America’s Federal Election Commission (FEC) oversees U.S. election spending. Unraveling intricacies of FEC regulations exceed my patience. Individuals may give $2,600 annually to individual candidates, $30,800 to national party committees, $10,000 to local committees, $5000 to “other” committees and as of a 2014 Supreme Court ruling – no limit.
“The court’s 88-page decision reflected sharply different visions of the meaning of the First Amendment and the role of government in regulating elections, with the majority deeply skeptical of government efforts to control participation in politics, and the minority saying that such oversight was needed to ensure a functioning democracy.”
“Chief Justice John G. Roberts Jr., writing for four justices in the controlling opinion, said the overall limits could not survive First Amendment scrutiny. “There is no right in our democracy more basic,” he wrote, “than the right to participate in electing our political leaders.”
It’s important to focus on concerns of the minority justices in the decision – “oversight was needed to ensure a functioning democracy”. No shit Sherlock.
According to Wikipedia, candidates political parties and independent groups spent 5.3 billion during the 2008 election. Obama’s campaign hemorrhaged a record $730 million, John McCain squandered $333 million. The 2010 midterm elections cost 3.6 billion. On average, prevailing House of Representatives seats were secured with 1.4 million, Senate seats went for 9.8 million.
How can America bristle at the suggestion it isn’t a democracy? On what planet does a constitutional right to elect politicians translate to unlimited financial manipulation of election results? Is it “American” to mindlessly gobble assertions they live in a free and democratic society? Please tell me how Political Action Committees, sneaky navigation of loop-holes, flagrant special interest sponsorship and unfettered election spending equal fair representation. Do the American people actually believe their system represents “the people”, as in “we the people” and all that jazz.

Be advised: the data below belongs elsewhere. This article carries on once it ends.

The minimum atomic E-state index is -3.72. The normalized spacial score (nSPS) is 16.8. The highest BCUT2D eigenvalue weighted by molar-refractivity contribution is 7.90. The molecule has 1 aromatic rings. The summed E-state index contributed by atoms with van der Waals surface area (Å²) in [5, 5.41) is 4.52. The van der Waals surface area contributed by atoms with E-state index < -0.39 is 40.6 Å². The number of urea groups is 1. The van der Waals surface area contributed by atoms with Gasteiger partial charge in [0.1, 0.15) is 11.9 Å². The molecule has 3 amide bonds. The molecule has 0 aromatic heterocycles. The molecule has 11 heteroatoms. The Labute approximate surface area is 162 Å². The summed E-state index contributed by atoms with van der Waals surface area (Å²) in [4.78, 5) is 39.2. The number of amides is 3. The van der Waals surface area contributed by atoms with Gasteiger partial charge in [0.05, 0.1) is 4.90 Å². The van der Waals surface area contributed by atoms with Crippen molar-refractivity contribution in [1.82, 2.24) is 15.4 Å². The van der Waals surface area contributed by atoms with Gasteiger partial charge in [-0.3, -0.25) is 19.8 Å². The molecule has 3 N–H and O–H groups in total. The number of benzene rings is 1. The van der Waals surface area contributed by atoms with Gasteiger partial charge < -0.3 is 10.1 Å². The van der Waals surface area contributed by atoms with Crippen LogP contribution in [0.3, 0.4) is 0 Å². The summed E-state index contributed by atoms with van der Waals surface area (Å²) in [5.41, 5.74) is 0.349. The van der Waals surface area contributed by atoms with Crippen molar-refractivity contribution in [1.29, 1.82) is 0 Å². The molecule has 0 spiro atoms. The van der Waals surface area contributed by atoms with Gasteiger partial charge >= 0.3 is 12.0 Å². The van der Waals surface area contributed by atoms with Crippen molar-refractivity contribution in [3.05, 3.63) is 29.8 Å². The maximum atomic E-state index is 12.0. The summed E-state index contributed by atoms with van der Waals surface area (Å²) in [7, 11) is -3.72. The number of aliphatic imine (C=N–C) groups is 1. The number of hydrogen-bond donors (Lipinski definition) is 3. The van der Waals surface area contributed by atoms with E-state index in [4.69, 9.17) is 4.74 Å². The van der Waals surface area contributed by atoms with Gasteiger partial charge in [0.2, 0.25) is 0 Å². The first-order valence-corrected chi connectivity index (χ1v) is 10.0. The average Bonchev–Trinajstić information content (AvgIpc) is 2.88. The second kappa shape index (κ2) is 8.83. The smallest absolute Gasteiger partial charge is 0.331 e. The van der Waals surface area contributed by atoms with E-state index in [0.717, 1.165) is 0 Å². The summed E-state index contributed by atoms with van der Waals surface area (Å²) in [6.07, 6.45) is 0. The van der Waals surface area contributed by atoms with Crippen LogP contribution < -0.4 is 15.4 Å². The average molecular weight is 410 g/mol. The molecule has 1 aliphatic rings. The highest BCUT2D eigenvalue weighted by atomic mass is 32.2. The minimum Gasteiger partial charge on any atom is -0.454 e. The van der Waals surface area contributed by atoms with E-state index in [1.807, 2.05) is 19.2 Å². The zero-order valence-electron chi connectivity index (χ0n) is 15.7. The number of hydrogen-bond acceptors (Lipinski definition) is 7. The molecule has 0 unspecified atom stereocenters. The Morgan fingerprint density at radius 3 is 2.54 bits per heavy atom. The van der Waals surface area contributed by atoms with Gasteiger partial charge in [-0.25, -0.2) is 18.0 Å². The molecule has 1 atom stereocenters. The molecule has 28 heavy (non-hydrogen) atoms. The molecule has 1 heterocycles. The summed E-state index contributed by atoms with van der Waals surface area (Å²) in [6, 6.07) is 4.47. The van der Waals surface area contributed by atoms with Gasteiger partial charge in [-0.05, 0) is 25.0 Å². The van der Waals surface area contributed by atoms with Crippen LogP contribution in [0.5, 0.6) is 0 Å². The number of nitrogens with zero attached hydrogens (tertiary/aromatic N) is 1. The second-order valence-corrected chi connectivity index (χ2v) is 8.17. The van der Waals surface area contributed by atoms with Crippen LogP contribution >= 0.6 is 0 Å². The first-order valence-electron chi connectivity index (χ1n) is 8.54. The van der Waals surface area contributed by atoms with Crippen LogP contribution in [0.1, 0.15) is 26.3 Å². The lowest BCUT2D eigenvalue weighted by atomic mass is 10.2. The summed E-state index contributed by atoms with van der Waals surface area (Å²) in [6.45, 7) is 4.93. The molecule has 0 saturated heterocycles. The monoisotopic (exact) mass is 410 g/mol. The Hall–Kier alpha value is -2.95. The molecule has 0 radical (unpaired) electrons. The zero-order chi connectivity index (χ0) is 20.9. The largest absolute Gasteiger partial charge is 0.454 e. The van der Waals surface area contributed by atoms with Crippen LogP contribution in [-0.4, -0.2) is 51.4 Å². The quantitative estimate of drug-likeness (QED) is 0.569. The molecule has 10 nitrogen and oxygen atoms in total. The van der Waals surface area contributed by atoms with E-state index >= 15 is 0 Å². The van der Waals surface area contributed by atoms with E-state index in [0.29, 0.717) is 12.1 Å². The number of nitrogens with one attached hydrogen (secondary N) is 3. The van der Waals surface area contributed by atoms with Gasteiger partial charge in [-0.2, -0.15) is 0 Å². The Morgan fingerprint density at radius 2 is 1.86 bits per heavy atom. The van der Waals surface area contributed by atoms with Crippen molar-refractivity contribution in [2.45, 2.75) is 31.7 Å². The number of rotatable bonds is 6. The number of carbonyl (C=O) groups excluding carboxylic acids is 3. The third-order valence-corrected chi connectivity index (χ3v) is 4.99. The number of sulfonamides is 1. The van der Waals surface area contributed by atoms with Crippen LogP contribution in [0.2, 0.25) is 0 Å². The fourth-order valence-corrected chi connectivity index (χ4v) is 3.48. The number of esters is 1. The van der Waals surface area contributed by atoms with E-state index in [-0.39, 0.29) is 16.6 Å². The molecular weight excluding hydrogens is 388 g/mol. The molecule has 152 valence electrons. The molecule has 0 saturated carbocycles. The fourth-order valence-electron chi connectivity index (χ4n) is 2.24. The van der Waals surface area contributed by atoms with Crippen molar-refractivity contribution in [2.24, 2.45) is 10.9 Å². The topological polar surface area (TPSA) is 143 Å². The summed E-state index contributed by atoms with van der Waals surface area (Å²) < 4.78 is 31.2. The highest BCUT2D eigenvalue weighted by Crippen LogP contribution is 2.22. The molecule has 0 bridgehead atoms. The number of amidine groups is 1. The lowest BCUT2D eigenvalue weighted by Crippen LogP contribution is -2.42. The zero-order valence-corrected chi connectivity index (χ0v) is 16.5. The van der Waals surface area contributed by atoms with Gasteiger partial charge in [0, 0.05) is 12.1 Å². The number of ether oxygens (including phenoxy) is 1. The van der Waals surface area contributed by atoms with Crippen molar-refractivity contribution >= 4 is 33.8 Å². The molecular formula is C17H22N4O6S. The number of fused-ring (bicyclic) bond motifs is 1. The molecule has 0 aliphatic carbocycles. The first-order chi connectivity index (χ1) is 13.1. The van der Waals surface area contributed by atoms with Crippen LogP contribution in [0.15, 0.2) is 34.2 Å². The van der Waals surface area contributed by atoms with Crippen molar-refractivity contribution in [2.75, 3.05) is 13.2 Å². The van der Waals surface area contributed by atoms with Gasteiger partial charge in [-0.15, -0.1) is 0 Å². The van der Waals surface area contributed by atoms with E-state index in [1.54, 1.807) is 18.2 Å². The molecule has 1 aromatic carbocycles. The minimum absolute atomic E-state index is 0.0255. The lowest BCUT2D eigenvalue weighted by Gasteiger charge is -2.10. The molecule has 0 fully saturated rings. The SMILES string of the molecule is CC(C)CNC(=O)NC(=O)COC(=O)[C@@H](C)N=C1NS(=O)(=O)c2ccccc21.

Canada is far from perfect. Allegations percolate around over spending financial limits during Stephen Harper’s 2008 election run. That said, at least Canada strives for sanity. Canadian elections are swift, regulated and frankly a whole lot more democratic than our neighbors to the south. Why Americans aren’t calling bat shit on a system designed to coddle entitled echelons of society is beyond me.
I’ve been feeling rather grumpy lately, and just figured out why; I have Cuba on my mind. Not the “all-inclusive” this beach could be anywhere in the world Cuba – I need the living, heart pounding, take your breath away Cuba. The Cuba that prompted my son to ask how people with so little could be filled with such joy.
Havana is like no other place I’ve travelled. Evidence of the revolution; images of Lenin and Che Guevara , bullet scars, socialist slogans, and meandering lines of residents waiting patiently outside government stores for state supplied rations of rice, beans, and rum – are nothing more than a small chapter in Cuban history. A 16th century Spanish fort stands guard over Havana’s harbour; the shells of giant sea turtles float in the murky waters surrounding it, centuries old refuse alluding to lavish meals of Spanish rule. Taxi stands filled with…
I don’t make a point of watching television talent contests. Flipping through the channels, a chance introduction to Sawyer Fredericks changed all that. Fredericks auditioned for “The Voice”, his presence dictated setting my PVR to record.
Week after week, this farm boy from upstate New York commanded full attention. I found myself rushing home on “Voice” nights, impatiently fast forwarding to his performance. Tonight, 17 year old Fredericks won The Voice.
Every so often we’re gifted with extraordinary talent, people born for no other purpose than to sing. Sawyer Fredericks is destined to become one of America’s great musical voices.
Take a moment to watch these video clips – ponder the pure joy of Sawyer Fredericks.
Octopus are one of those creatures every child knows. Flashcards, picture books, Saturday morning cartoons all utilize caricatures of this salt-water oddity. Few dedicate a moment’s pondering to capabilities of the astoundingly intelligent Octopus.